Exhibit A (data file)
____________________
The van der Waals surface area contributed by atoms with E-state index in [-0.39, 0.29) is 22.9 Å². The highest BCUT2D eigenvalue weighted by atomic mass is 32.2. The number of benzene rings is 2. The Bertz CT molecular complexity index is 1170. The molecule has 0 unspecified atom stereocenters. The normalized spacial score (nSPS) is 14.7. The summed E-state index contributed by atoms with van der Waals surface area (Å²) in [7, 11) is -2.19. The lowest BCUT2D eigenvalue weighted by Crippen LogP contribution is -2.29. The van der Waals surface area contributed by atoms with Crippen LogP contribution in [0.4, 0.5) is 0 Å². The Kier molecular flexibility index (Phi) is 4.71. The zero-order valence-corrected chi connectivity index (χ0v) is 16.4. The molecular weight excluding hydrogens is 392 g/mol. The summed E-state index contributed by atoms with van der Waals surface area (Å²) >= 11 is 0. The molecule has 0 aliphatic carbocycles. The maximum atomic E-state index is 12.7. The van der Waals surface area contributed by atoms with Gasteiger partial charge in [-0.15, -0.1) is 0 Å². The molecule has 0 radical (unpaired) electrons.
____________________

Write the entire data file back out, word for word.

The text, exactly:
The van der Waals surface area contributed by atoms with E-state index in [-0.39, 0.29) is 22.9 Å². The highest BCUT2D eigenvalue weighted by atomic mass is 32.2. The number of benzene rings is 2. The Bertz CT molecular complexity index is 1170. The molecule has 0 unspecified atom stereocenters. The normalized spacial score (nSPS) is 14.7. The summed E-state index contributed by atoms with van der Waals surface area (Å²) in [7, 11) is -2.19. The lowest BCUT2D eigenvalue weighted by Crippen LogP contribution is -2.29. The van der Waals surface area contributed by atoms with Crippen LogP contribution in [0.4, 0.5) is 0 Å². The Kier molecular flexibility index (Phi) is 4.71. The zero-order valence-corrected chi connectivity index (χ0v) is 16.4. The molecular weight excluding hydrogens is 392 g/mol. The summed E-state index contributed by atoms with van der Waals surface area (Å²) >= 11 is 0. The molecule has 0 aliphatic carbocycles. The maximum atomic E-state index is 12.7. The van der Waals surface area contributed by atoms with Gasteiger partial charge in [-0.15, -0.1) is 0 Å². The molecule has 0 radical (unpaired) electrons.